By: Mike Bassett
5 years of the aromatase inhibitor improved disease-free survival vs 2-3 years
Five years of extended treatment with the aromatase inhibitor letrozole significantly improved disease-free survival (DFS) compared with the standard duration of 2 to 3 years in postmenopausal patients with breast cancer who had already received 2 to 3 years of tamoxifen, according to results from a phase III trial.
After a median follow-up of 11.7 years, DFS events occurred in 20.7% of patients in the extended group and 25.4% of patients in the control group. The 12-year DFS rates were 67% and 62%, respectively (HR 0.78, 95% CI 0.65-0.93, P=0.0064), reported Lucia Del Mastro MD, of the University of Genoa in Italy.
This reduction in the risk of disease recurrence demonstrated in the extended group did not change in a multivariate Cox model (HR 0.79, 95% CI 0.66-0.95, P=0.014), and was consistent across subgroups, she added.
The 12-year overall survival rates were 88% in the extended group and 84% in the control group (HR 0.77, 95% CI 0.60-0.98, P=0.036).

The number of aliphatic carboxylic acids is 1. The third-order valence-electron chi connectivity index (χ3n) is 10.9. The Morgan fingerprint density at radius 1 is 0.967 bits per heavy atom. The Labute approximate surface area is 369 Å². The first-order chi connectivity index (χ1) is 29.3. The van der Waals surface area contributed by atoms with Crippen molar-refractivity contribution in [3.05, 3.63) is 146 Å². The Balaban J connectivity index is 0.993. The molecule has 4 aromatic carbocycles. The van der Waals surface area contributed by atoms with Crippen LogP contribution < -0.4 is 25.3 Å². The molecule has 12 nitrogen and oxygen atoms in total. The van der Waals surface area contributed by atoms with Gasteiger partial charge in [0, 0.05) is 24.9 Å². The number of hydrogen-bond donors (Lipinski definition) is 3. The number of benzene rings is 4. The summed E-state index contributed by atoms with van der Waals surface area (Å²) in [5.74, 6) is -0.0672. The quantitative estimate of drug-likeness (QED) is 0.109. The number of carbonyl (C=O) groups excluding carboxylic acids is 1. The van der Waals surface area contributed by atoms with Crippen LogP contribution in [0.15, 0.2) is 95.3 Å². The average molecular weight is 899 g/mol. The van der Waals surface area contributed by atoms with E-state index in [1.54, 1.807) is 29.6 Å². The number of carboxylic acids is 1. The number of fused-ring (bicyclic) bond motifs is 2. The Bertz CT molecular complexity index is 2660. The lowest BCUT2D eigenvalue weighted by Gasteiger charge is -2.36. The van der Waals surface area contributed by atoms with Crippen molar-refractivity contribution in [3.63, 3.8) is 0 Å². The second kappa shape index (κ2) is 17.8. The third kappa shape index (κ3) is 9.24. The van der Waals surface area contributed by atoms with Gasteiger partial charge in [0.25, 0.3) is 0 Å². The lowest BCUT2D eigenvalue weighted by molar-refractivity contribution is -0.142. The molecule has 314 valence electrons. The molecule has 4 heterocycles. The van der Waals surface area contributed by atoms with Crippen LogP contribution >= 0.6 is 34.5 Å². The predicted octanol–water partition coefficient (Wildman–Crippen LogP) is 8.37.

“This regimen can be considered as one of the optimal standard endocrine treatments for postmenopausal patients with hormone receptor-positive breast cancer,” Del Mastro said during a presentation at the virtual annual congress of the European Society for Medical Oncology.
The study was simultaneously published in Lancet Oncology.
Del Mastro and colleagues noted that the optimal duration of extended therapy remains unclear because of differences in duration among competing studies addressing this question. However, she pointed out that the IDEAL and ABCSG-16 trials demonstrated that extended therapy for 10 years was not superior to 7-8 years.
Barbara Jacoby is an award winning blogger that has contributed her writings to multiple online publications that have touched readers worldwide.